Michael Dudikoff Headlines a Pair of Vietnam Wish-Fulfillment Fantasies in this Blu-Ray Double Feature.


Blu-Ray Street Date: 12/12/17

I’ve not yet seen American Ninja, a martial arts action film from 1985 that the Cannon Film Group hoped would make its star, Michael Dudikoff, into a household name. Alas, Dudikoff’s star never rose the way Chuck Norris’s did. How irrelevant do you have to be to not have been cast in any of the Expendables movies? On the other hand, he’s worked reliably up through the present day- mostly in direct-to-video fare, but he’s earned a devoted fan base. He even had a small part in TRON fer goodness sake as an unnamed conscript! Kino Lorber has released two of Dudikoff’s action films, each centered on America’s involvement in Vietnam, as a double-feature blu-ray: Platoon Leader from 1988, and Soldier Boyz from 1995.


Directed by Aaron Norris/1988

So remember that wave of films about Vietnam during the mid to late 80’s? They pretty much came in two types: those like Platoon or Full Metal Jacket, and those like Rambo: First Blood Part II and Missing In Action. The former purported to depict the war as it really was, warts and all, and to ask whether or not our involvement there was worth the price. The latter wanted to refight the war and, this time, let America triumph. Platoon Leader starts out letting you think it’s going to be the first type of Vietnam movie, when at its heart it wants to be the second.

Dudikoff plays Lt. Jeff Knight, an officer fresh out of West Point with his head all full of fancy book learnin’. Now, Jeff Knight is good-looking, brave, intelligent, honorable and overall the best human being one could imagine. Unfortunately, he lacks crucial field experience. This means that once he’s out in the bush with his battle-hardened platoon, he turns into a chowderhead. Luckily, he steps on a landmine shortly after his tour begins, saving both his men and us from any more of his boneheaded commands.

But no, our story is not yet over. It turns out that getting blown up was the best thing that could’ve happened to our hero, because once he’s out of the hospital and back in action, he is transmogrified into a better leader of men. He bonds with the gruff Sergeant McNamara and complains that his superiors don’t have the right idea about what the war is like from a ‘boots on the ground’ perspective. Why, his platoon could take on a whole army of Vietcong if only the government would give them everything they ask for in terms of equipment and manpower.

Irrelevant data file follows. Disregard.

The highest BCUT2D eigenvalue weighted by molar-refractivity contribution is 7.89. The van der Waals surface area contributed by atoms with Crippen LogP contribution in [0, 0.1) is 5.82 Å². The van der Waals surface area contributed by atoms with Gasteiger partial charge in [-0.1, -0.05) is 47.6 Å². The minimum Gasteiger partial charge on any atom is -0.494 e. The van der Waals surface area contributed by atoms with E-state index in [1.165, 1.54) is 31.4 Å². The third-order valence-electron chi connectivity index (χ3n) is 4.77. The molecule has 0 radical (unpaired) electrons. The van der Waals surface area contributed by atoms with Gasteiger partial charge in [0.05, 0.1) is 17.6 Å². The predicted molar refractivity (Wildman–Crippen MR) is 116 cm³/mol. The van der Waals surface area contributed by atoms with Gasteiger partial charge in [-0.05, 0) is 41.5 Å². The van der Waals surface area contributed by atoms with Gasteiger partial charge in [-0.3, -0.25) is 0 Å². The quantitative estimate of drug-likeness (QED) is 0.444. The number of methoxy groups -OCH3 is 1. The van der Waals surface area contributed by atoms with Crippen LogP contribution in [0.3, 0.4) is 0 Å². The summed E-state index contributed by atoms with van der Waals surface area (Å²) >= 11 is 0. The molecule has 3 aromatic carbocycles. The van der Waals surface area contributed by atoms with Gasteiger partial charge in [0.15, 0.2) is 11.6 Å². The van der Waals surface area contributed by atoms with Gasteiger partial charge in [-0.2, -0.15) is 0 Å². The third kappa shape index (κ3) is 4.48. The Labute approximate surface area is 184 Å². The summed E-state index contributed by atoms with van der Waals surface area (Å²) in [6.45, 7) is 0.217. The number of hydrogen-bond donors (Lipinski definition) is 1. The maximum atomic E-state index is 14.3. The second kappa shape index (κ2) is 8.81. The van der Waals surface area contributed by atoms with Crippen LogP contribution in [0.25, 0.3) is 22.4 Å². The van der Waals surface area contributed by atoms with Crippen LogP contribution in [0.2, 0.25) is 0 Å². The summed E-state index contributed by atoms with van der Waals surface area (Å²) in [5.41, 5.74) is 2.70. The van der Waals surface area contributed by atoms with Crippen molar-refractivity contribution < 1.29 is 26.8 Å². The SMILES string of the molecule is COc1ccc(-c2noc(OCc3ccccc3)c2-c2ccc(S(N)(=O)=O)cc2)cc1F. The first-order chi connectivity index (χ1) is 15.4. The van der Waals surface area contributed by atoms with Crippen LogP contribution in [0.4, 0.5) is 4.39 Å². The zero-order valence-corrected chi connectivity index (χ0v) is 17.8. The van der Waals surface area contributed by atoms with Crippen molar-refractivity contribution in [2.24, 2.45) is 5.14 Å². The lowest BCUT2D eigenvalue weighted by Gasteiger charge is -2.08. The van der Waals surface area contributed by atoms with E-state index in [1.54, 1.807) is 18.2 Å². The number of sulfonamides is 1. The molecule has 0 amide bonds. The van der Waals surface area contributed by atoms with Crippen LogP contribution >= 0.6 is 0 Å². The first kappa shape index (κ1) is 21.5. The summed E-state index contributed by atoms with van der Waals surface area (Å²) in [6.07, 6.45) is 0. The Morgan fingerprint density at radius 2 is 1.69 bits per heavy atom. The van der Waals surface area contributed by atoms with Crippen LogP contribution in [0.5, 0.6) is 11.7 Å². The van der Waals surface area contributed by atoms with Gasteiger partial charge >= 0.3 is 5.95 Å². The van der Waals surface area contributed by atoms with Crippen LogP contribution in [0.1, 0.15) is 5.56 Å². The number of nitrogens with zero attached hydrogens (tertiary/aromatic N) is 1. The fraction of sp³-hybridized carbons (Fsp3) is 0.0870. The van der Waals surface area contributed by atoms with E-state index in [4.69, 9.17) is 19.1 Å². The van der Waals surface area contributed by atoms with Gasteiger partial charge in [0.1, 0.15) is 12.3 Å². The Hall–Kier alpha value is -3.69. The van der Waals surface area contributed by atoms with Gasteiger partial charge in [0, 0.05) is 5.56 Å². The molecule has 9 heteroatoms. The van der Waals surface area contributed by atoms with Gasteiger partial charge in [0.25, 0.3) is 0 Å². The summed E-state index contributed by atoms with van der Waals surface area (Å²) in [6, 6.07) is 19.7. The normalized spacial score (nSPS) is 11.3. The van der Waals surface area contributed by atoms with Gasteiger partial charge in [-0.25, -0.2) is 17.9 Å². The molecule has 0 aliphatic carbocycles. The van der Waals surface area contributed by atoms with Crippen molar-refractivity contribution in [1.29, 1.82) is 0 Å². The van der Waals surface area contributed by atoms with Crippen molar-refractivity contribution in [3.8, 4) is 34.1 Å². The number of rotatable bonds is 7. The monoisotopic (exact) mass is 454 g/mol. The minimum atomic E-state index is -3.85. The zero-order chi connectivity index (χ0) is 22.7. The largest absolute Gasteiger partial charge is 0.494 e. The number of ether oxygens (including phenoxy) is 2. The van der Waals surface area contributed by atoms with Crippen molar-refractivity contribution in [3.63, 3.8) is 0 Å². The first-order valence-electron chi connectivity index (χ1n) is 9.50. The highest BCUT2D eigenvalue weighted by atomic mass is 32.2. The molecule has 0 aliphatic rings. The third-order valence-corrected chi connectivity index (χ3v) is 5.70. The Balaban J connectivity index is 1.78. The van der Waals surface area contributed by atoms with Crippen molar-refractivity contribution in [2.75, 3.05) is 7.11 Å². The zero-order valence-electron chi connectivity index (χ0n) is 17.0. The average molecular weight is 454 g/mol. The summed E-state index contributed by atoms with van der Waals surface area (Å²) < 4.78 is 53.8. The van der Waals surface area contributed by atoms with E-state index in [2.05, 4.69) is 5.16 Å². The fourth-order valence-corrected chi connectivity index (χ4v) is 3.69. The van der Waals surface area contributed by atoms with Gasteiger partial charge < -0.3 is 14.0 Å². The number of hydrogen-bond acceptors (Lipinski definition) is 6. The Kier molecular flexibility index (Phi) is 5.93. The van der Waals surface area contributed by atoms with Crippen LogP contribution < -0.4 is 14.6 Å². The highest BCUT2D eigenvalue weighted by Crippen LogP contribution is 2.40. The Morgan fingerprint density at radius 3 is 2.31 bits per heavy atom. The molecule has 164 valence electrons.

And here’s where Platoon Leader betrays its sympathies. It’s not interested in examining the moral nature of the war- whether or not America was right to intervene in the Vietnam conflict (spoiler: we weren’t). Platoon Leader just wants to set up the VC army as the bad guys, and our American heroes have a moral imperative to blow them up. Vietnam, as depicted in this movie, was a righteous cause in which only the VC committed war atrocities, and America only lost because our government lack the will to commit to total victory.

It turns out that getting blown up was the best thing that could’ve happened to our hero.


Directed by Louis Morneau/1995

Soldier Boyz is the lesser of the two movies on our double feature, and given that Platoon Leader is the other movie, that’s saying something. In Soldier Boyz, Dudikoff plays Howard Tolliver, a former army Major, who now is in charge of a prison housing violent gang members. Tolliver is approached by a billionaire to rescue the billionaire’s daughter. She was doing NGO work in Vietnam and got herself captured by what appears to be an ethnically diverse group of bandits.

Luckily, Tolliver has his own little ethnically diverse band as well, comprised of killers he recruits from the prison population. Somehow it never occurs to anybody that the notion of arming a squad of unrepentant gang-bangers with military grade hardware and flying them halfway around the world is a terrible idea. Tolliver has the plot needs on his side, however, and so he is able to forge these undisciplined youths (including a young woman- are maximum level penitentiaries coed?) into a fighting unit. Soon they are ready to take on the bandits.

Soldier Boyz is the Vietnam War by way of Boyz in the Hood– only its not nearly as good as that description suggests. It’s rife with every imaginable 90’s action movie cliche. The heroes are incapable of missing any shot, no matter that they’re firing their assault rifles one-handed and seem to be only half paying attention where they’re pointing the things. The bad guys have all attended the Imperial Stormtrooper Marksmanship Academy. Pistols are meant to be held sideways while shooting- preferably while leaping sideways through the air. When the billionaire’s daughter tells the lead villain (The Man in the High Castle’s Cary-Hiroyuki Tagawa) that a rescue attempt is inevitable, he responds with a sneering “I’m counting on it!” although the Americans don’t seem to figure into his plans whatsoever. The only interesting thing of note about this whole endeavor is that Darren Aronofsky (Mother!, Black Swan, Noah) was a second-unit director on it.

Kino Lorber has released this on Blu-Ray with both films in a 1.85:1 aspect ratio and a 1920x1080P resolution. Picture and sound quality are good- at least as good as they probably ever were. The blu-ray also features theatrical trailers.

The images in this review are not representative of the actual DVD’s image quality, and are included only to represent the film itself.